Fast bowling workload and injury risk in first class county cricket
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Abstract Objectives Objectives of the study were to investigate the relationship between periods that preceded injury and that did not precede injury in professional fast bowlers across a First Class County Cricket (FCCC) season; specifically, the relationships between acute (7-day) and chronic (14- and 28-day) bowling workloads, and acute vs. chronic workload ratios and injury risk. Design Prospective study design. Setting First Class County Cricket in the UK. Participants 55 elite, male fast bowlers (mean age of 26.7 ± 4.9 years) from six FCCC Clubs were used in the study. Main Outcome Measures. Main outcome measures of the study were the injury risk and injury likelihoods associated with specific workloads and workload ratios. Acute vs. chronic workload ratios were calculated for pre injury/non injury occurrences by comparing chronic (14/28-day weekly average) data with acute (7-day) data to calculate an expression of the ratio of acute workload compared to chronic. Pre injury and non injury data were then compared. Results Sixty-nine bowling-related injuries were sustained in a total of 40 (73%) players with 15 (27%) remaining injury free. Injury incidence was 7.5 per 1000 days and injury prevalence was 14.6%. 28-day mean bowling workloads were lower preceding injury compared to 28-day periods that did not precede injury (d = 0.37). Low 28-day bowling workloads (Risk Ratio (RR) 2.29) were associated with an increased risk of injury. A moderately high 28-day acute vs. chronic bowling workload ratio (105.1-155%) was associated with a small increased risk of injury (RR 1.48). High and very high acute vs. chronic bowling ratios were associated with increased risk of injury (RR 1.58 and 2.33 respectively). High (RR 2.18) and very high (RR 3.94) 28-day acute vs. chronic bowling session workload ratios (>142.3%) were associated with an increased risk of injury. Conclusions The study has identified that high chronic workloads have a protective effect. Comparisons of periods preceding injury and not preceding injury highlighted that acute vs. chronic workload bowling ratios of 105 to 155% were relatively ‘safe’. Injury risk increased as acute vs. chronic workload ratios increased above 155%. Contrary to other work, low acute vs. chronic workload ratios did not confer increased injury risk. Bowling up to 3-4 sessions a week appears relatively safe for fast bowlers whilst bowling acute vs. chronic bowling session workload ratios of more than 142% had increased risk of injury. The study supports other work recommending that bowling volume and bowling session frequency be systematically progressed, and then maintained at relatively high workload levels. Keywords Fast bowler, injury, workload.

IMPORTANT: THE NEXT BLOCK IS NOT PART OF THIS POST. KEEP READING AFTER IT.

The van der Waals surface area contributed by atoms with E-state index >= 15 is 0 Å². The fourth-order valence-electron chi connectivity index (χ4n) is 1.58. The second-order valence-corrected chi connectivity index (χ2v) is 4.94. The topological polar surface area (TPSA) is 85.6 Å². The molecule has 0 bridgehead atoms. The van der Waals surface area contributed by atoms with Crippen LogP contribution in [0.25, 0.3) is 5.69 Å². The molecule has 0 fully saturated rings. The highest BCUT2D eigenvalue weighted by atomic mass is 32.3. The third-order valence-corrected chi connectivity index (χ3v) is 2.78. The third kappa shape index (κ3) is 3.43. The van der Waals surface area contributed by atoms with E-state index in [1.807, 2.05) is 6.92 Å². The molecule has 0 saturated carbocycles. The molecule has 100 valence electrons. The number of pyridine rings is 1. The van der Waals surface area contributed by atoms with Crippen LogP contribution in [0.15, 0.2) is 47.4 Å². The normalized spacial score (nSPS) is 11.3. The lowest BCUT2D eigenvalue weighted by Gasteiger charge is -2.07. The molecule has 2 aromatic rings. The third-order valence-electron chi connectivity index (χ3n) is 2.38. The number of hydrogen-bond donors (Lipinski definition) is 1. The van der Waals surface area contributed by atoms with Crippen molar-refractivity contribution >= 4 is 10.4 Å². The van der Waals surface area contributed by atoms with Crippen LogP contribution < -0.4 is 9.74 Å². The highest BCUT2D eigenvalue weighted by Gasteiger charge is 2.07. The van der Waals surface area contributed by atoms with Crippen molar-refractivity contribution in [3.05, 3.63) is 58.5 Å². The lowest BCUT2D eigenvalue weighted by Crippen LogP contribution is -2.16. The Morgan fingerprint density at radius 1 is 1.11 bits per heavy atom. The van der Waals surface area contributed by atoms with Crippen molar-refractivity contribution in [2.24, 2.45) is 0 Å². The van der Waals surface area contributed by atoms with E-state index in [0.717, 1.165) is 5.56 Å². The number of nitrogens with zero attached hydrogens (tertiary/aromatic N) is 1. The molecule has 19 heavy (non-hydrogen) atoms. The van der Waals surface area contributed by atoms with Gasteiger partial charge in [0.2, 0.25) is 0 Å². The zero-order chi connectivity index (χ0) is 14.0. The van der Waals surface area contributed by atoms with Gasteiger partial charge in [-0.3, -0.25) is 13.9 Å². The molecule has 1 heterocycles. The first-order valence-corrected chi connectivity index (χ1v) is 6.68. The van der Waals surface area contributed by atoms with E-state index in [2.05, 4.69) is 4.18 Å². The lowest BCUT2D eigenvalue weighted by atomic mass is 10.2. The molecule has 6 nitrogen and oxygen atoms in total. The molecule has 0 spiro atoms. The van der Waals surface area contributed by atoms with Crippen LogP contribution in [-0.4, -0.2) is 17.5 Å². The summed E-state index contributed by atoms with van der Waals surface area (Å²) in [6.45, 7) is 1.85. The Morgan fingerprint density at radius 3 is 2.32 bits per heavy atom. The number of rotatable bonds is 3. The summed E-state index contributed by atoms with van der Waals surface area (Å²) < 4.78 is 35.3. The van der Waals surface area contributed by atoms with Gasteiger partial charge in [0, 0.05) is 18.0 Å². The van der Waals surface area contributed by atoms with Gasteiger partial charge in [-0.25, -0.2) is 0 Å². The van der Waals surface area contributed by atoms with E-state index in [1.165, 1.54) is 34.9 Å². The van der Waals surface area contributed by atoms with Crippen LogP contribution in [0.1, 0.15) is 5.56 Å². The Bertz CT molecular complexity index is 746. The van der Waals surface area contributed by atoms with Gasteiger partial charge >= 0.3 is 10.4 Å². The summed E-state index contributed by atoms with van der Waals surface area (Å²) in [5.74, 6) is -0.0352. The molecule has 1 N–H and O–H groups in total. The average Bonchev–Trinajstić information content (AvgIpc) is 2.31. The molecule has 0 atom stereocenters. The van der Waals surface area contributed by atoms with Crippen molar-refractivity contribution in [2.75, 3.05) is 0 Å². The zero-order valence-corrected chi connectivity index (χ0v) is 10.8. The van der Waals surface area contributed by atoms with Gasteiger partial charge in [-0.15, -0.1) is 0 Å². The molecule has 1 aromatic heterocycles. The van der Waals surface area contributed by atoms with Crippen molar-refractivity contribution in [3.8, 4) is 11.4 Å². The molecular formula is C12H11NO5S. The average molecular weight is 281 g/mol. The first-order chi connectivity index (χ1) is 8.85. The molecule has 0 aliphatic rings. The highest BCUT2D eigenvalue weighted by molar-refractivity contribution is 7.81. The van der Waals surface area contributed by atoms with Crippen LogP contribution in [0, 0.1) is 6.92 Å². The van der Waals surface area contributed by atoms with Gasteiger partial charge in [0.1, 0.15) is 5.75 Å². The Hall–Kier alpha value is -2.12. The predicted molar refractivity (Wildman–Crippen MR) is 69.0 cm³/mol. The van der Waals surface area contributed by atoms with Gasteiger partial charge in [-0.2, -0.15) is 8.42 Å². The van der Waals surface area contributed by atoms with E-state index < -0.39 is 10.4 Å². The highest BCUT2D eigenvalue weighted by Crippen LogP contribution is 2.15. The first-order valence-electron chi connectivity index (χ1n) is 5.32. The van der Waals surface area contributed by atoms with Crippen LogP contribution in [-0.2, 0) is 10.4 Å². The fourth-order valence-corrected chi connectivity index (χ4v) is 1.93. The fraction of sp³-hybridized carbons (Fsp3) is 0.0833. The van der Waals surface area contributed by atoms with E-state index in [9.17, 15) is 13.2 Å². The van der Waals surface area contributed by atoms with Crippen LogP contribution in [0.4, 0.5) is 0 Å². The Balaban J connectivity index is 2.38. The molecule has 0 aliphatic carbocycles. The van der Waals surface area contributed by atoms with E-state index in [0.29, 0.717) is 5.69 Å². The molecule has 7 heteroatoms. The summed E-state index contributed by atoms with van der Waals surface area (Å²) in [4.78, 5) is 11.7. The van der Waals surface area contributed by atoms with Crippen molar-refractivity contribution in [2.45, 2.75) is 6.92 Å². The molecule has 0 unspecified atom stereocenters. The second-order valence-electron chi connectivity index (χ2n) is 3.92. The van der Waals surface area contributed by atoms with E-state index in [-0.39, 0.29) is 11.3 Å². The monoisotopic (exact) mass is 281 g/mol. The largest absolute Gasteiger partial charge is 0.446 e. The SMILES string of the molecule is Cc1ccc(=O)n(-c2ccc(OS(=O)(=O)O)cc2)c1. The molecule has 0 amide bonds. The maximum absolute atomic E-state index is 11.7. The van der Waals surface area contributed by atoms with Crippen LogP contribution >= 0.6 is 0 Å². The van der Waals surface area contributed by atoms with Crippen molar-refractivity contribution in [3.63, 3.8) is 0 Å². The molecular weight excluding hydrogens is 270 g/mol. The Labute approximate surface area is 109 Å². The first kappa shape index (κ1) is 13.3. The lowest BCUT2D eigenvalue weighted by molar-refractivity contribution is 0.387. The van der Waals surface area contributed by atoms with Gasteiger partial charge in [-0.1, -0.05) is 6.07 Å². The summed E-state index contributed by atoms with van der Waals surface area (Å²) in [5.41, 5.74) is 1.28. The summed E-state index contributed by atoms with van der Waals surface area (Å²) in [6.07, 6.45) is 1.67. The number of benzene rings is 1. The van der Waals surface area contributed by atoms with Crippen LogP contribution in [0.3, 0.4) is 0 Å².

- Masters Degrees (Sport) 
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